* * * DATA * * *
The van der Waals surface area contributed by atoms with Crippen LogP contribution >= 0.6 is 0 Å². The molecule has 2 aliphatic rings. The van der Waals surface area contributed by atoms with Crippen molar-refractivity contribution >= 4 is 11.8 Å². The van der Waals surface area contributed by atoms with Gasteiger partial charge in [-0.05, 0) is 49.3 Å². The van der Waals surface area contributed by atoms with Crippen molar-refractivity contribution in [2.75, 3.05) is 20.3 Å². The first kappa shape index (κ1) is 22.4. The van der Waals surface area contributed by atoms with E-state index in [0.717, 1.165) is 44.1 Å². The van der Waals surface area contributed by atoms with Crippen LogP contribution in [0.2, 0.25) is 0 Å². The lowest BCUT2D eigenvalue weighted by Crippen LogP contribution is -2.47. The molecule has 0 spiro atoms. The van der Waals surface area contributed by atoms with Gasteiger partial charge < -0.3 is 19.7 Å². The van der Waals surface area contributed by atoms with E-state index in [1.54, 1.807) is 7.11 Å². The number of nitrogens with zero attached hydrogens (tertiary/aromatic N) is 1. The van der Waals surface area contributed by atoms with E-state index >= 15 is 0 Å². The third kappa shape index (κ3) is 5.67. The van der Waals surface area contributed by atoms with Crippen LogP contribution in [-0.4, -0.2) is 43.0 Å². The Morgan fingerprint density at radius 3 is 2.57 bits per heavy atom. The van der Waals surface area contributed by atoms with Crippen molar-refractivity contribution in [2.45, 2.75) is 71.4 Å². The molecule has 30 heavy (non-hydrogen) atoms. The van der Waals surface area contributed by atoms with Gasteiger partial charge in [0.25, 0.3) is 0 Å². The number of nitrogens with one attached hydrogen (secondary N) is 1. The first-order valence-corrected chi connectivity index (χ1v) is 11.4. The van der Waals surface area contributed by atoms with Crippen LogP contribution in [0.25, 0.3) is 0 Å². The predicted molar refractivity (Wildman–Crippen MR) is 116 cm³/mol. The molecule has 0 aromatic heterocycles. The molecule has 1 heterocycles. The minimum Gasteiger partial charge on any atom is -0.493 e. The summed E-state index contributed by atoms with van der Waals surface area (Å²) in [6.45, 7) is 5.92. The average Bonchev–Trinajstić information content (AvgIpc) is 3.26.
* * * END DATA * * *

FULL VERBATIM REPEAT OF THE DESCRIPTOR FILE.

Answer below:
The van der Waals surface area contributed by atoms with Crippen LogP contribution >= 0.6 is 0 Å². The molecule has 2 aliphatic rings. The van der Waals surface area contributed by atoms with Crippen molar-refractivity contribution >= 4 is 11.8 Å². The van der Waals surface area contributed by atoms with Gasteiger partial charge in [-0.05, 0) is 49.3 Å². The van der Waals surface area contributed by atoms with Crippen molar-refractivity contribution in [2.75, 3.05) is 20.3 Å². The first kappa shape index (κ1) is 22.4. The van der Waals surface area contributed by atoms with E-state index in [0.717, 1.165) is 44.1 Å². The van der Waals surface area contributed by atoms with Crippen LogP contribution in [0.2, 0.25) is 0 Å². The lowest BCUT2D eigenvalue weighted by Crippen LogP contribution is -2.47. The molecule has 0 spiro atoms. The van der Waals surface area contributed by atoms with Gasteiger partial charge < -0.3 is 19.7 Å². The van der Waals surface area contributed by atoms with E-state index in [1.54, 1.807) is 7.11 Å². The number of nitrogens with zero attached hydrogens (tertiary/aromatic N) is 1. The van der Waals surface area contributed by atoms with E-state index >= 15 is 0 Å². The third kappa shape index (κ3) is 5.67. The van der Waals surface area contributed by atoms with Crippen LogP contribution in [-0.4, -0.2) is 43.0 Å². The Morgan fingerprint density at radius 3 is 2.57 bits per heavy atom. The van der Waals surface area contributed by atoms with Crippen molar-refractivity contribution in [2.45, 2.75) is 71.4 Å². The molecule has 30 heavy (non-hydrogen) atoms. The van der Waals surface area contributed by atoms with Gasteiger partial charge in [0.25, 0.3) is 0 Å². The number of nitrogens with one attached hydrogen (secondary N) is 1. The first-order valence-corrected chi connectivity index (χ1v) is 11.4. The van der Waals surface area contributed by atoms with Crippen LogP contribution in [0.25, 0.3) is 0 Å². The predicted molar refractivity (Wildman–Crippen MR) is 116 cm³/mol. The molecule has 0 aromatic heterocycles. The molecule has 1 heterocycles. The minimum Gasteiger partial charge on any atom is -0.493 e. The summed E-state index contributed by atoms with van der Waals surface area (Å²) in [6.45, 7) is 5.92. The average Bonchev–Trinajstić information content (AvgIpc) is 3.26.